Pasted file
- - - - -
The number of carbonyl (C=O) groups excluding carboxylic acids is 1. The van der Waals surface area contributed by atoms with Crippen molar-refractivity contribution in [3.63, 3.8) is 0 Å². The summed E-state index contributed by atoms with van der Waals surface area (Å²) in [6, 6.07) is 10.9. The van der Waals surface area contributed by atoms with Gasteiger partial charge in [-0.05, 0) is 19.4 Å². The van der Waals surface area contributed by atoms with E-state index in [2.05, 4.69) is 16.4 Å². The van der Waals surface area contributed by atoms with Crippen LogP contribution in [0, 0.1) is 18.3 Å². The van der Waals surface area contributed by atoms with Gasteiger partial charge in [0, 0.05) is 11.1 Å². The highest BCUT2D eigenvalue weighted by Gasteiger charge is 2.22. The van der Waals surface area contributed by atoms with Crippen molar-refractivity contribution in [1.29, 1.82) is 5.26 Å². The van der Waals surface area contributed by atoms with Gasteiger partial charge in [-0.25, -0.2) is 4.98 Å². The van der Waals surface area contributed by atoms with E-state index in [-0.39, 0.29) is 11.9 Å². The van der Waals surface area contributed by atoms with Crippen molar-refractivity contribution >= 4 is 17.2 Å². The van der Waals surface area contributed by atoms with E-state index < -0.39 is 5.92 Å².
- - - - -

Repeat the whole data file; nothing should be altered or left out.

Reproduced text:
The number of carbonyl (C=O) groups excluding carboxylic acids is 1. The van der Waals surface area contributed by atoms with Crippen molar-refractivity contribution in [3.63, 3.8) is 0 Å². The summed E-state index contributed by atoms with van der Waals surface area (Å²) in [6, 6.07) is 10.9. The van der Waals surface area contributed by atoms with Gasteiger partial charge in [-0.05, 0) is 19.4 Å². The van der Waals surface area contributed by atoms with E-state index in [2.05, 4.69) is 16.4 Å². The van der Waals surface area contributed by atoms with Crippen LogP contribution in [0, 0.1) is 18.3 Å². The van der Waals surface area contributed by atoms with Gasteiger partial charge in [0, 0.05) is 11.1 Å². The highest BCUT2D eigenvalue weighted by Gasteiger charge is 2.22. The van der Waals surface area contributed by atoms with Crippen molar-refractivity contribution in [1.29, 1.82) is 5.26 Å². The van der Waals surface area contributed by atoms with Gasteiger partial charge in [-0.25, -0.2) is 4.98 Å². The van der Waals surface area contributed by atoms with E-state index in [-0.39, 0.29) is 11.9 Å². The van der Waals surface area contributed by atoms with Crippen molar-refractivity contribution >= 4 is 17.2 Å². The van der Waals surface area contributed by atoms with E-state index < -0.39 is 5.92 Å².